Wimbledon Head: Grunting Female Tennis Players Are Ruining the Game

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REUTERS / Eddie Keogh

Those who watch tennis know that the term “grunting” is a misnomer. The sound is more like a shriek. A battle cry.

Which is why female tennis players are getting criticized—once again—for making a racket on the court. It’s distracting for players, and annoying to spectators. And according to Ian Ritchie, the head of England’s Wimbledon tennis tournament, it’s ruining the game.

The 2011 Wimbledon Championships, held at London’s All England Lawn Tennis and Croquet Club, started on Monday, and there’s already some noticeable uproar about Victoria Azarenka, the Belarus pro who wailed for a second and a half at 95 decibels during Monday’s match.

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Over the past few years, grunting—the sound tennis players make when making a stroke—has become an increasingly amusing yet problematic component of the sport. The grunts are more frequent, and louder and longer than ever before.

In an interview with The Daily Telegraph, Ritchie says tournament officials are feeling uneasy about the high-pitched trend. Officials “prefer to see less grunting,” he told the British newspaper. Richie also blamed younger players with an “education problem” for the grunting spike.

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Notorious grunters include Monica Sales and Maria Sharapova, the loudest known grunter to date (she hit 105 decibels on a sound monitor in 2009). In 1974, Jimmy Connors grunted his way to a Wimbledon title; years later, the on-court howls of his younger counterpart, Andre Agassi, would also become cemented in tennis grunting lore. Serena and Venus Williams also grunt.

Grunting poses a problem for the overall image of the sport. The Wimbledon is especially hailed for its air of athletic dignity: the prestigious reputation, grass court, royal patronage and white uniforms. Then the matches begin, and millions are subjected to listening to the shrill, animal-like screams that inspire confusion, frustration and snickers throughout the world.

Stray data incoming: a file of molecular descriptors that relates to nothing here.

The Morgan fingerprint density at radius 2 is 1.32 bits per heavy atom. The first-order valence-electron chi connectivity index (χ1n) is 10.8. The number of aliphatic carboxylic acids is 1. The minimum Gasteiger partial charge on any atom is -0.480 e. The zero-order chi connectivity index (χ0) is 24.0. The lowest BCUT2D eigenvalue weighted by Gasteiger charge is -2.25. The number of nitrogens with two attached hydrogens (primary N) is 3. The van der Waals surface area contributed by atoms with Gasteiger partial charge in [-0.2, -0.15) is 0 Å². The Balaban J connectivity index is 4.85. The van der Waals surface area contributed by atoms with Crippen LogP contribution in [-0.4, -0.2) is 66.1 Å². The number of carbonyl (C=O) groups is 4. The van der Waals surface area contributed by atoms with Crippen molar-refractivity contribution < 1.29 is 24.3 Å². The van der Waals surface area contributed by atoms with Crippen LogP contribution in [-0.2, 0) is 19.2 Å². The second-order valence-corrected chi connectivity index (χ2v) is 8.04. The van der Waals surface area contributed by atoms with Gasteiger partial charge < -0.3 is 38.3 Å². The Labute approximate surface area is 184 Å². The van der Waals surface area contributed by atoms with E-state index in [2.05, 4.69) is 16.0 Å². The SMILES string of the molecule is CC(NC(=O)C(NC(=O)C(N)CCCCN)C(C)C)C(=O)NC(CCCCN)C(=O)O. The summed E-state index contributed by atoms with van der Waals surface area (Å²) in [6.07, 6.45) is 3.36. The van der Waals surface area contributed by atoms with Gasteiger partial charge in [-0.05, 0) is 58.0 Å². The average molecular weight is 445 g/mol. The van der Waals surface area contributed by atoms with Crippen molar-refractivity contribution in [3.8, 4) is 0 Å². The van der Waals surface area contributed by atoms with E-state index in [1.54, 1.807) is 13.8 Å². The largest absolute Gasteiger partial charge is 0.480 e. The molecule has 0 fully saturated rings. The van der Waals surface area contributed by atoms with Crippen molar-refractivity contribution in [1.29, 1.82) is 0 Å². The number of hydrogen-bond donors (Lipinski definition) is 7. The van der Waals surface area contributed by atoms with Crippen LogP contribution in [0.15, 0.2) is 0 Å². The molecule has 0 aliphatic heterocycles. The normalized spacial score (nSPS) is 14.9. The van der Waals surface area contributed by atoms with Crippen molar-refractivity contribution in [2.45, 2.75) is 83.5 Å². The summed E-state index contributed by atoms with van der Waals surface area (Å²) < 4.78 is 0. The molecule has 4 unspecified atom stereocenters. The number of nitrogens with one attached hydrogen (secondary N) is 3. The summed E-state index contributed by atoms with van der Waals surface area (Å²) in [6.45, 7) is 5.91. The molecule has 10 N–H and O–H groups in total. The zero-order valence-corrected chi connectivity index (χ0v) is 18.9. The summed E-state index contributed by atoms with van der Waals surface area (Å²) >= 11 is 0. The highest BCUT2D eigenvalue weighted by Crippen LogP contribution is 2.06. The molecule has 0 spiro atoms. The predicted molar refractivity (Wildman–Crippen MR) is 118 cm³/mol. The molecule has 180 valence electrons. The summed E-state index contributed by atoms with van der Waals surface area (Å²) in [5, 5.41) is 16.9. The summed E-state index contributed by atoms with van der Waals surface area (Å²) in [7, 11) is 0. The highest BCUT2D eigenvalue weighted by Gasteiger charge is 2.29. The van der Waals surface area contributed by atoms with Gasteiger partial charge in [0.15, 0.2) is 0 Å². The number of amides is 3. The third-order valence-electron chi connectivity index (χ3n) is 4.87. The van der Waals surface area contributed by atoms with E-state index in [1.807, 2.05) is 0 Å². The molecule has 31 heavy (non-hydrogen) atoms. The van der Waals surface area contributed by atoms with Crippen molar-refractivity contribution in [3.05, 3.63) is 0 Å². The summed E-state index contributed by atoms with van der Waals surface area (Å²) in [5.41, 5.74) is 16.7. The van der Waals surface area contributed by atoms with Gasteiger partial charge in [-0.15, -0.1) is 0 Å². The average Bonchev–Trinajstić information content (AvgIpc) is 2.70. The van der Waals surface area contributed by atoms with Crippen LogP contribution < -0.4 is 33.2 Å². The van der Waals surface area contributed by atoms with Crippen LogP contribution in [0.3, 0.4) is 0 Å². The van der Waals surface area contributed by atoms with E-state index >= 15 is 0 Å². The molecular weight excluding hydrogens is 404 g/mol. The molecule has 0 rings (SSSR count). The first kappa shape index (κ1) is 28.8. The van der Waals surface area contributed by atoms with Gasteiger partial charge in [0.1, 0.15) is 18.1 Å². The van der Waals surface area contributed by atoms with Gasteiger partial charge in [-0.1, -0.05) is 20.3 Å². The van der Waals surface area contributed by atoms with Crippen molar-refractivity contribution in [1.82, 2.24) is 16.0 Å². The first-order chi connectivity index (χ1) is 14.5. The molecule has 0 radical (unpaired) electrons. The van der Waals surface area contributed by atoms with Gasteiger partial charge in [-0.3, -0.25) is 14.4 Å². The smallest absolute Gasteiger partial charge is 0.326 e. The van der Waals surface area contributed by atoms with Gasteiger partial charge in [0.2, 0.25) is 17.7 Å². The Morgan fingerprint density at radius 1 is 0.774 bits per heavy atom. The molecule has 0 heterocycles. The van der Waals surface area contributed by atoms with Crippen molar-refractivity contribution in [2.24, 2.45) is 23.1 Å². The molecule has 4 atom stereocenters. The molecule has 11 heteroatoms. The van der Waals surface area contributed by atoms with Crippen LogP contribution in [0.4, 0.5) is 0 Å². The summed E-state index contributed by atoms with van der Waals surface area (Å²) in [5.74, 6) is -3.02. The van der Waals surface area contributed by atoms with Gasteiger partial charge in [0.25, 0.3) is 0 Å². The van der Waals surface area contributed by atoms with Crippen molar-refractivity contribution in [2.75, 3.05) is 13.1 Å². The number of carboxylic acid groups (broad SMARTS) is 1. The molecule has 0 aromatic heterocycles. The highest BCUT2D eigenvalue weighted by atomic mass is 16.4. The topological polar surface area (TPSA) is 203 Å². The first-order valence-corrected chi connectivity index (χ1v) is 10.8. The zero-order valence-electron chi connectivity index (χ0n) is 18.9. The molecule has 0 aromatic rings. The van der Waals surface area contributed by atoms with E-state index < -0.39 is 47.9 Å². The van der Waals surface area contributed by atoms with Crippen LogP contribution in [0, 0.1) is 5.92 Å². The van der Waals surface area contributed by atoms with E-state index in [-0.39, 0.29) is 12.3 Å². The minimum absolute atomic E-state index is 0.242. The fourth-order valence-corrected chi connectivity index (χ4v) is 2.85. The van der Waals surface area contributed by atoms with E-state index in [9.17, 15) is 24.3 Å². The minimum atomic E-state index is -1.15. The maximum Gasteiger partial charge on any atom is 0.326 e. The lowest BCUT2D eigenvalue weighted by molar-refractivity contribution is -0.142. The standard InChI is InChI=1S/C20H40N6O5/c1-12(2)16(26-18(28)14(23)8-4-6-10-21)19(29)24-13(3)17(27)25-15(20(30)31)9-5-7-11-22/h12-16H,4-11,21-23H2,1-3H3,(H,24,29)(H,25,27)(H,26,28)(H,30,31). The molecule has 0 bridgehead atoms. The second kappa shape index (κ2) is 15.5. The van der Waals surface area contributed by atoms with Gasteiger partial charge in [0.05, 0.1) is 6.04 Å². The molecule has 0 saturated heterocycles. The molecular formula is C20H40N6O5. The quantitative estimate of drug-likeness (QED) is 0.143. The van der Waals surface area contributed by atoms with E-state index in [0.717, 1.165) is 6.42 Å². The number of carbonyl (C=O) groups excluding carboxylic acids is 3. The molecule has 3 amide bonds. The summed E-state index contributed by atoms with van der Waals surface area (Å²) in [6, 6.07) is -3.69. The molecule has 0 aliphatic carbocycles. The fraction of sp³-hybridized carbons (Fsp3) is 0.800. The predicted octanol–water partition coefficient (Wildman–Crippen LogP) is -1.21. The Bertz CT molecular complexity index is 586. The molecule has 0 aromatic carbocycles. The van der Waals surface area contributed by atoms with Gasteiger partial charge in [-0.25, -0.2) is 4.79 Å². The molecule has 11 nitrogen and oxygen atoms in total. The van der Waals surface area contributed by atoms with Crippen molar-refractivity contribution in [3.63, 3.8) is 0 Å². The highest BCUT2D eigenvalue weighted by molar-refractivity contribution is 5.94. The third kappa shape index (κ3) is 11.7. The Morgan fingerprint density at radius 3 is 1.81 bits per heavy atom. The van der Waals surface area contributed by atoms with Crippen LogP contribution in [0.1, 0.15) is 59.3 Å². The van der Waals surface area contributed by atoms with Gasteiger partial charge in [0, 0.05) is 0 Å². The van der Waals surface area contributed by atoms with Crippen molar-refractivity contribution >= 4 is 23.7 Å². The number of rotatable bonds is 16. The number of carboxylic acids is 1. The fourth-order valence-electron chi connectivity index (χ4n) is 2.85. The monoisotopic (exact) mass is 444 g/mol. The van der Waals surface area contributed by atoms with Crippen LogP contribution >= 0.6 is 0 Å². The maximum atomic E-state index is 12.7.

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But the debate over grunting isn’t just about tarnishing the game’s image. Grunters have been accused of doing it intentionally to distract and edge out their opponents. Others have proposed a grunting ban.

In 2009, tennis darling Martina Navratilova spoke out against grunting, saying it “has reached an unacceptable level. It is cheating, pure and simple. It is time for something to be done.” Former Wimbledon champ Michael Stich once said the ladies of Wimbledon are “just there to sell sex,” which is why they should stop grunting.

Of course, grunters defend the right to rip their vocal cords with abandon. “I can’t change it, it’s part of my breathing system and it’s just natural and something I’ve done since I was a kid,” Azarenka recently told Reuters. “Grunting is part of the game.”

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